Community plan consultation update
Work has continued over the summer on getting our survey out to the local community: 222 online responses are already helping us to understand what we need to focus on, with maintaining public facilities and improving parks and green spaces emerging as top priorities so far. But are these YOUR priorities? Make sure you have a say: there are print surveys at various locations across the patch, and our on-line survey is here. Please encourage neighbours, family and friends of all ages to take part – we want a good cross-section of local views!
Now we’re going on the road to speak to people face to face, and we’re hoping you’ll join us, and encourage others to do so.
AGB Community Conversations
Come tell us
Saturday 6 October 10 am – 5pm
North Street Gallery, 135 North Street BS3
What do you love about our neighbourhood, what do you hate, and what do you think could be better if we give it some attention? Pop in and add your thoughts and wishes to our survey, which will feed into the Community Plan for Greater Bedminster.
We want to hear about your moans and groans, your ideas and your wishes!
Lost for words? Say it with a mini print! From 2pm to 5 pm, Bristol Print Collective will be on hand to help 2-99 yr old residents create mini prints of our likes and dislikes, all to be added to a huge wall map.
How clean is the air in Greater Bedminster?
In partnership with Windmill Hill City Farm and the University of the West of England’s www.claircity.eu project we aim to get the facts and find out what we can all do to improve things. (This event for adults will be followed by a children’s workshop during autumn half-term: details soon).
Air quality in Bristol is currently breaching long term standards and regularly breaks legal standards for NO2. Bad air quality affects the most vulnerable: children, older people and people with heart and lung conditions. Around 300 deaths a year in the city are linked to air pollution. This map shows that parts of East and West Streets in Bedminster are breaking the national and EU limits for air pollution. The city is currently developing a plan in line with government guidance (the Treasury “green book”) : this will most likely mean charges for vehicles entering a designated Clean Air Zone and the requirement for owners of vehicles which exceed the legal standards to exchange those vehicles. More info from Clean Air for Bristol and Bristol City Council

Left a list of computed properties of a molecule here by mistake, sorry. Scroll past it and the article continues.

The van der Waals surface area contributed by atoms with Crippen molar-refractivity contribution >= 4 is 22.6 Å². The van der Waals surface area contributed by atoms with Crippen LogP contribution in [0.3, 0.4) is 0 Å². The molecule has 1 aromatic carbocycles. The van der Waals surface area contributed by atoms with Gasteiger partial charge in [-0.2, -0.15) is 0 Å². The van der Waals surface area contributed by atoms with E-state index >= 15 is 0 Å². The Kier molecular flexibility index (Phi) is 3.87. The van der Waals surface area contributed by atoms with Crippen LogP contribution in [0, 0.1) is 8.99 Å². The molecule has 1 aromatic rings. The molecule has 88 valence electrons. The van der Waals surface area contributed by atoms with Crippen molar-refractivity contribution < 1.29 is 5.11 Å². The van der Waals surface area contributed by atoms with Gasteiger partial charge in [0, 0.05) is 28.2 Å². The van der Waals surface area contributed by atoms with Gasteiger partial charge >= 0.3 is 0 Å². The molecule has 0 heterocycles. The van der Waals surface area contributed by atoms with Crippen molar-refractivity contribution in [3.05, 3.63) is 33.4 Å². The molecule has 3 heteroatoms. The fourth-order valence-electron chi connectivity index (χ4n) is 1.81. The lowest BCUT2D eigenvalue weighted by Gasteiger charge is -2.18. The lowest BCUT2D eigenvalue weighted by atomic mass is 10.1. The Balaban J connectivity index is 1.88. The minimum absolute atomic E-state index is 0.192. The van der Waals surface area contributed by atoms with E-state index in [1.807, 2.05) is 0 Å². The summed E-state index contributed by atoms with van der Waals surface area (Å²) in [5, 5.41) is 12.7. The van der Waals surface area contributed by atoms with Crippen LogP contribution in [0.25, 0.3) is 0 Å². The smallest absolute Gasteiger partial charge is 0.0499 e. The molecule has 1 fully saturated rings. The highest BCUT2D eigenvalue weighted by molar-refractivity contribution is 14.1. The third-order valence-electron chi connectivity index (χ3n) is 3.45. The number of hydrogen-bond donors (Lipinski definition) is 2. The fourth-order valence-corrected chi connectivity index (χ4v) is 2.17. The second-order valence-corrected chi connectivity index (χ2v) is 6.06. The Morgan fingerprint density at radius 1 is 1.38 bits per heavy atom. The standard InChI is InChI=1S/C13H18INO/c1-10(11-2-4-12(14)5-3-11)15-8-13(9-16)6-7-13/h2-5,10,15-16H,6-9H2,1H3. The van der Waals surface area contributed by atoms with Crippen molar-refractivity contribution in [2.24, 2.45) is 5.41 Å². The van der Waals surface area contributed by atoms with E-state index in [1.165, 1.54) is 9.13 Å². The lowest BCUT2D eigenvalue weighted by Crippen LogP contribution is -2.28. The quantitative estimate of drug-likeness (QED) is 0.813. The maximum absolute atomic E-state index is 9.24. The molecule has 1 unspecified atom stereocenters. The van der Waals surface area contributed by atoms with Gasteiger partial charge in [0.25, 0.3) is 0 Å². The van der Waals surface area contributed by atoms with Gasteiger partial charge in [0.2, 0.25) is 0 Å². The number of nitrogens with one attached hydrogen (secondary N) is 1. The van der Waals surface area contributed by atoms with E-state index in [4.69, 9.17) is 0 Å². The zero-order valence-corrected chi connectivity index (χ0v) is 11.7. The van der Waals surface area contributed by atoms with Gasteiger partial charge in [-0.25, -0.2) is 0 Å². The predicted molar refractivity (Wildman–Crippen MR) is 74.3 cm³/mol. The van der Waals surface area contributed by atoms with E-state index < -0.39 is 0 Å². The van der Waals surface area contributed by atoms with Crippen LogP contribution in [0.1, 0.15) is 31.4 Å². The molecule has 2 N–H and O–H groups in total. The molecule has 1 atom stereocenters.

Every breath you take…
Thursday 18 October W7.30 pm
Windmill Hill City Farm Cafe/bar
Corra Boushel of the University of the West of England and claircity.eu will lead us through some interactive group chats with surprising information and statistics about the effects of bad air quality.
With Greater Bedminster as the focus, we’ll look at national and local policies, and hopefully come away with a clearer idea of what can be done here and now to both protect us and to encourage change. These agreed actions will feed into the Action Greater Bedminster Community Plan due to be published in early 2019. We’ll also learn about what the City Council is doing, and the activities of other groups in Bristol such as St George Breathing Better and Clean Air Bishopston. Admission free, pay bar: book your place here
How secure is the future of our retail streets?
Are the closure of major shop units on East Street a sign of the times? We hope not and so does the Bedminster Business Improvement District team (members of AGB), who have been canvassing votes from local traders over the summer for the BBID to continue for the next five years.
With a levy on business rates, the BBID has been able to make significant improvements to North, East and West Streets: planters, hanging baskets, street art, seating and pocket parks are some of the visible ones. They also work with the local police team to control anti-social behaviour and crime, and make major contributions to events such as Upfest and the Bedminster Winter Lantern Parade.
We’ll know by the end of September whether local businesses have backed them to carry on the good work, but in the meantime here’s a City Council survey to complete on Bristol’s high streets and shopping areas, which they say are vital to the city’s economy and its communities. The information provided in this survey will inform an action plan. If the survey sparks any thoughts related to our own high streets, please let us know by emailing firstname.lastname@example.org: the info provided will be useful data for our discussions with the BBID.
Please get in touch with any ideas, thoughts, feedback – we’d love to hear from you!